There is so much mad in me 2010 by Faye Driscoll

There is so much mad in me
By Faye Driscoll
Performed by Lindsay Clark, Lily Gold, Michael Helland, Tony Orrico, Jennie MaryTai Liu, Jacob Slominski, Adaku Utah, Jesse Zaritt, and Nikki Zialcita/Katy Pyle
Costume design by Machine Dazzle
Lighting design by Amanda K. Ringger
Set design by Sara C. Walsh
Sound design by Brandon Wolcott

Dance Theater Workshop, March 31 to April 3, 2010 (New York)
Dance Theater Workshop, September 22-25, 2010 (New York)
Fusebox Festival testperformancetest, April 22-24, 2011 (Austin)

Driven by extreme emotional states and voyeuristic urges Faye Driscoll’s There is so much mad in me explores shifting states of mob-consciousness as choreography. Nine powerhouse performers slide from one extreme to the next revealing parallel universes lodged within familiar states of mind. There is so much mad in me, asks how we feel and connect in this time of over stimulation and look at me distraction. Investigating ritual from torture to religious rapture, There is so much mad in me lives within the similarities between polar extremes. What are the fine lines between the abject and the sublime, voyeurism and empathy, entertainment and reality? Faye Driscoll devises multi-dimensional dance dramas that engender complex experience by blurring the lines between fantasy and reality, arousal and disgust, fun and violence, spectacle and authenticity. She strives to create new forms of theatrical experience aimed to provoke feeling, stimulate the senses and activate the mind. The result is often under-the-skin, hysterical, awkward and devastating.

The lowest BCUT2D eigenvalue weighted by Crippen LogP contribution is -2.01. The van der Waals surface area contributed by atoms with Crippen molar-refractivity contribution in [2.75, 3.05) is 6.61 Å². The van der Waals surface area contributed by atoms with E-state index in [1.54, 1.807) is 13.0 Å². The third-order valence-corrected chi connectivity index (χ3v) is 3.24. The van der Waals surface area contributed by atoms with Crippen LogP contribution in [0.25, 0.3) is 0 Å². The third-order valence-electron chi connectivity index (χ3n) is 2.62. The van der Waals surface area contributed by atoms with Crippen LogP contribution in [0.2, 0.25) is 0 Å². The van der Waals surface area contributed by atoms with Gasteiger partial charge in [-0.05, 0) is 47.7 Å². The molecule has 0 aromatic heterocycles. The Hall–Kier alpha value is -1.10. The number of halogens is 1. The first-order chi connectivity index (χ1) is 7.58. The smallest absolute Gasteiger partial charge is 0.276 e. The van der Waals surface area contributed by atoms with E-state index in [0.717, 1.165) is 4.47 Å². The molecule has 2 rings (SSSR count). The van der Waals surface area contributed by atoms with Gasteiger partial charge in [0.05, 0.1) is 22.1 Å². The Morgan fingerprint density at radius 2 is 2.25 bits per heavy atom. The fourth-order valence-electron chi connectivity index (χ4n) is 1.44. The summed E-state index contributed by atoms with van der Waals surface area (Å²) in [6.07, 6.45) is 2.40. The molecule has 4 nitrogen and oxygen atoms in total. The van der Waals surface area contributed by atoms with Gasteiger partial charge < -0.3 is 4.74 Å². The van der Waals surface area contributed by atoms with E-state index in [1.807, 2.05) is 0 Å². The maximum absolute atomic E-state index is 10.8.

“Faye Driscoll is the future” Elizabeth Zimmer, Metro

“Driscoll…has a reputation for serious provocation. She makes spectators squirm, and there’s an uneasy edge to the laughter she elicits in exploring our dark pent up, raging urges.” Deborah Jowitt, Village Voice

“In a desperate attempt to keep the overstimulation going, performers switch gears from violence to sex to vanity to voyeurism. Everything is an aggressive action, and when momentum lulls, chinks of panic show through what might otherwise be mere boredom. Dancers look at each other as if suddenly naked. Their addiction to zest, made deliberately transparent in the moments-between, reminds us that our cultural obsession with invasive TV and Twitter outbursts is akin to the snake eating its own tail, the cycle feeding itself.” Mary Love Hodges, Dance Magazine

“Driscoll understands that at the heart of live theater are emotional distances (perspective, we might call it if this were a painting). She beams a light on theatrical self-fashioning, and lets you feel the scraps of being fluttering in the dark.” Apollinare Scherr, Arts Journal

There is so much mad in me photo  by Yi Chun Wu

There is so much mad in me

There is so much mad in me photo  by Yi Chun Wu

Photos by Yi Chun Wu
Postcard image by Christy Pessagno